The second was when I struggled to determine what specifically it was that gave the suspensions of the Chicago Panther plates such a near perfect (for me) ramp up profile compared to all the other plate/truck designs of the many different plate types I had tested and analyzed? This eventually lead me to realized that it was because the the Panther plate's truck and retainer lips were very shallow and their inside lip edges were cone shaped at a more open angle of ~100 to platform, instead of the typical cylindrical truck lip inside corner of 90 to platform.

Once I put the one-plus-one of these two things together, I started evaluating and tuning skate suspensions from a whole new and different perspective. All that mattered most to me and drew my primary focus was the shapes and areas of the portions of the trucks where they contacted the corresponding shapes and areas of the cushions, as the truck moved, starting at neutral and swinging out through to the limit of its range at the wheel bite point. The various ways that hard truck (and retainer) surfaces pressed (or were pressed) inward against the urethane cushion, according to the swing axis of the truck, dictated a unique resistance ramp up profile.

Fast forwarding a few years to the present and the current topic of this thread, while the Arius plate design is completely different in the way its truck's surfaces engage with its butterfly cushions, the issues are still the same as far as how to produce the optimum kind of a resistance ramp up profile for a desired kind of skate performance.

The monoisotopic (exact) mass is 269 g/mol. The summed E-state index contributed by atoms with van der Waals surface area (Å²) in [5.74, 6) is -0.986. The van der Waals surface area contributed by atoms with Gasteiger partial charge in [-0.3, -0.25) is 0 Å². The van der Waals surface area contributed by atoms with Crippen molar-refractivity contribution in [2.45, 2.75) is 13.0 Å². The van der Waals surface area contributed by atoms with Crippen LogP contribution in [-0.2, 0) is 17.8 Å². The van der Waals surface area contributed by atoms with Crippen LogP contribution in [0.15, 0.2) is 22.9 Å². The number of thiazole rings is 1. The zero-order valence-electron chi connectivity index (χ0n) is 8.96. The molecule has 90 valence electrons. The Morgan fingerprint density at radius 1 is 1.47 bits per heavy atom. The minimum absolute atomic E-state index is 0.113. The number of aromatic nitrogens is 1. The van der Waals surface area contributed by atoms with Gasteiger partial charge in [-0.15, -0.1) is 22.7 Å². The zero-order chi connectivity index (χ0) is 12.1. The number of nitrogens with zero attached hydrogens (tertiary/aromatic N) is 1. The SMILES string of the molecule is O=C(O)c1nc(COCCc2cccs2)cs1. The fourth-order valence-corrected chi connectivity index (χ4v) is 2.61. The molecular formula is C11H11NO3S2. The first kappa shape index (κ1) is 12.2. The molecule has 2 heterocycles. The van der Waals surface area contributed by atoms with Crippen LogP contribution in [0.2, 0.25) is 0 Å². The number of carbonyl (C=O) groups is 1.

Back in 2011, when the "Immortal" plate concept, from which the Arius is derived, was initially introduced, I commented then in the SLF thread as follows (based on my assessment of the website material; not hands-on):
LINK → http://skatelogforum.com/forums/show...light=immortal

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Originally Posted by Armadillo View Post

--- May 6th, 2011, 10:38 PM Thread Page #2 Post #21
The cushion scheme also seems poor on this plate design. The urethane WEDGES appear too tightly captured between the surrounding metal to give enough freedom of action and range of axle swing. It looks like they messed up on the initial design and it was too stiff. Then they notched away some of the urethane to give smaller contact area with the metal.
No matter how soft the urethane is, it needs sufficient open area [against it, and urethane clearance volume] around it for wedge to "squirm" away from the squeezing of the action.